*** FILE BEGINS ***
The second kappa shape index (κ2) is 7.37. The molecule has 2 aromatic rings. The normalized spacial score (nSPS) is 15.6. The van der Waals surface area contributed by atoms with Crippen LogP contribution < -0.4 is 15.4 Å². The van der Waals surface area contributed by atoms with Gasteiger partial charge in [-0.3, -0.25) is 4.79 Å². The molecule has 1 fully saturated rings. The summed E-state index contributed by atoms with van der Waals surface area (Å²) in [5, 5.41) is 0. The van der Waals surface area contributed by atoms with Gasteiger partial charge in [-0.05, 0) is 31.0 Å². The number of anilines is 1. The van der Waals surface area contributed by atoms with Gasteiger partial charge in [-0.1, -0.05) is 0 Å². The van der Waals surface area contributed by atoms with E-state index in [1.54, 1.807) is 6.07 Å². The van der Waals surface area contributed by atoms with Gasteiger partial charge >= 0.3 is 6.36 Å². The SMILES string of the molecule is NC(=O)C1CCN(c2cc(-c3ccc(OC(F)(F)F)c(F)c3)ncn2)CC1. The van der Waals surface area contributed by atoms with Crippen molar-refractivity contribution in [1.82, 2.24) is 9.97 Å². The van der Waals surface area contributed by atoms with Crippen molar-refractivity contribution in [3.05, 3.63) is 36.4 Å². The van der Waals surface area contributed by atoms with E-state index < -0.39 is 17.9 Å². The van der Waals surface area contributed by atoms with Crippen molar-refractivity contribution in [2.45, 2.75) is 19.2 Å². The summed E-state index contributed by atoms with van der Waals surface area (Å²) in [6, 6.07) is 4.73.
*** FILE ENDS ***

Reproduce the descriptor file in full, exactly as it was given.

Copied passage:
The second kappa shape index (κ2) is 7.37. The molecule has 2 aromatic rings. The normalized spacial score (nSPS) is 15.6. The van der Waals surface area contributed by atoms with Crippen LogP contribution < -0.4 is 15.4 Å². The van der Waals surface area contributed by atoms with Gasteiger partial charge in [-0.3, -0.25) is 4.79 Å². The molecule has 1 fully saturated rings. The summed E-state index contributed by atoms with van der Waals surface area (Å²) in [5, 5.41) is 0. The van der Waals surface area contributed by atoms with Gasteiger partial charge in [-0.05, 0) is 31.0 Å². The number of anilines is 1. The van der Waals surface area contributed by atoms with Gasteiger partial charge in [-0.1, -0.05) is 0 Å². The van der Waals surface area contributed by atoms with E-state index in [1.54, 1.807) is 6.07 Å². The van der Waals surface area contributed by atoms with Gasteiger partial charge >= 0.3 is 6.36 Å². The SMILES string of the molecule is NC(=O)C1CCN(c2cc(-c3ccc(OC(F)(F)F)c(F)c3)ncn2)CC1. The van der Waals surface area contributed by atoms with Crippen molar-refractivity contribution in [1.82, 2.24) is 9.97 Å². The van der Waals surface area contributed by atoms with Crippen molar-refractivity contribution in [3.05, 3.63) is 36.4 Å². The van der Waals surface area contributed by atoms with E-state index < -0.39 is 17.9 Å². The van der Waals surface area contributed by atoms with Crippen molar-refractivity contribution in [2.45, 2.75) is 19.2 Å². The summed E-state index contributed by atoms with van der Waals surface area (Å²) in [6, 6.07) is 4.73.